BOISE – Republican U.S. House hopeful Vaughn Ward on Tuesday released a new U.S. House financial disclosure detailing about $110,000 worth of family assets he hadn’t included in a similar report last year.
U.S. House candidates and members must disclose most assets, including from spouses, worth more than $1,000.
In Ward’s 2009 disclosure, he listed property in Cascade, Idaho, and a home in Virginia but omitted some assets, including those of his wife, Kirsten, saying he originally believed they were exempt.
In his new disclosure, he reports her $78,840 Fidelity 401(k); stock in her employer, Fannie Mae, worth less than $1,000; and his own $31,189 Thrift 401(k) from his work at the Central Intelligence Agency. Ward’s spokesman, Ryan O’Barto, said lawyers advised him the CIA account is exempt, but the campaign reported it anyway.
“We wanted to make sure we were completely transparent and we listed it,” O’Barto told the Associated Press.
Ward is running against state Rep. Raul Labrador, a Republican from Eagle, in the May 25 GOP primary.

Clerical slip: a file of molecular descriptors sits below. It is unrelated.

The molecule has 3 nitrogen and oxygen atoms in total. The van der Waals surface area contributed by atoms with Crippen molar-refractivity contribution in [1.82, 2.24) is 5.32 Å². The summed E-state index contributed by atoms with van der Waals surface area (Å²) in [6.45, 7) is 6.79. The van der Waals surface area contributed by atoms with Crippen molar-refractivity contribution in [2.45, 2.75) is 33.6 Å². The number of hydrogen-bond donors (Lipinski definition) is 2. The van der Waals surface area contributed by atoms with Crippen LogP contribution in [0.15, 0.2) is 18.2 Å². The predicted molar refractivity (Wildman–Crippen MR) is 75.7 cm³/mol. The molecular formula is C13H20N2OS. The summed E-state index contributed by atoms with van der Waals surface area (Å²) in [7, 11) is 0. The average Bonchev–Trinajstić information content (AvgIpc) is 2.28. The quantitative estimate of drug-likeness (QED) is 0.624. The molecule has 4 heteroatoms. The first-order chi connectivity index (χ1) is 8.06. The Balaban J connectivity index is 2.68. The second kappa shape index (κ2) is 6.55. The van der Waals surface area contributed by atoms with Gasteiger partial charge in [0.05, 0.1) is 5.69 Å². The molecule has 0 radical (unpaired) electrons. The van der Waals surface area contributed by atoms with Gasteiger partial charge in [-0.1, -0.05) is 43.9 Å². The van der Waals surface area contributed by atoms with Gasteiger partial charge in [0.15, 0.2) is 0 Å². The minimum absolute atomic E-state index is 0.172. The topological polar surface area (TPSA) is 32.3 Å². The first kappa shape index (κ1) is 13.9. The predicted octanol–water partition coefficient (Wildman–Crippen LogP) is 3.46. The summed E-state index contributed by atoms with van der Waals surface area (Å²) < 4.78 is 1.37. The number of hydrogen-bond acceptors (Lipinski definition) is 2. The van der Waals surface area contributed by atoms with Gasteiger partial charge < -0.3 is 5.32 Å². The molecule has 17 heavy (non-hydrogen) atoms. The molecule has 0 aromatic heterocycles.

The winner is due to face U.S. Rep. Walt Minnick, D-Idaho, in November’s general election.
Labrador provided the AP a copy of his U.S. House disclosure on Tuesday morning. It includes retirement or college accounts held by him, his wife, Rebecca, and their five kids, valued at between approximately $35,000 and $175,000.
In it, Labrador reported withdrawing from his retirement plan to make a personal $50,000 campaign loan. In an interview, he said he paid a penalty to access the money, hoping it would be matched by robust campaign contributions that he concedes have been slow to come in, so far.
He brought in just $35,763 in the most recent quarter; Ward brought in $167,610, while Minnick led with $231,000.
“It was worth it,” Labrador said Tuesday. “Our founding fathers paid a major price for founding this nation. I think it’s important that we all sacrifice a little bit.”
The Idaho Statesman also reported Tuesday that Ward violated a Pentagon rule in March meant to prevent candidates from giving the impression they’re supported by the military.
Ward, a U.S. Marine major, was asked by the Marine Corps to remove an ad that appeared a month ago on the Drudge Report website. It showed Ward in camouflage and body armor, but didn’t provide a disclaimer clarifying the ad didn’t imply a U.S. Department of Defense endorsement.
Ward’s campaign said the error has been corrected, including on separate campaign postcards that were originally sent to voters without disclaimers.
“We are sending more, and they have the disclaimer on them,” O’Barto said.
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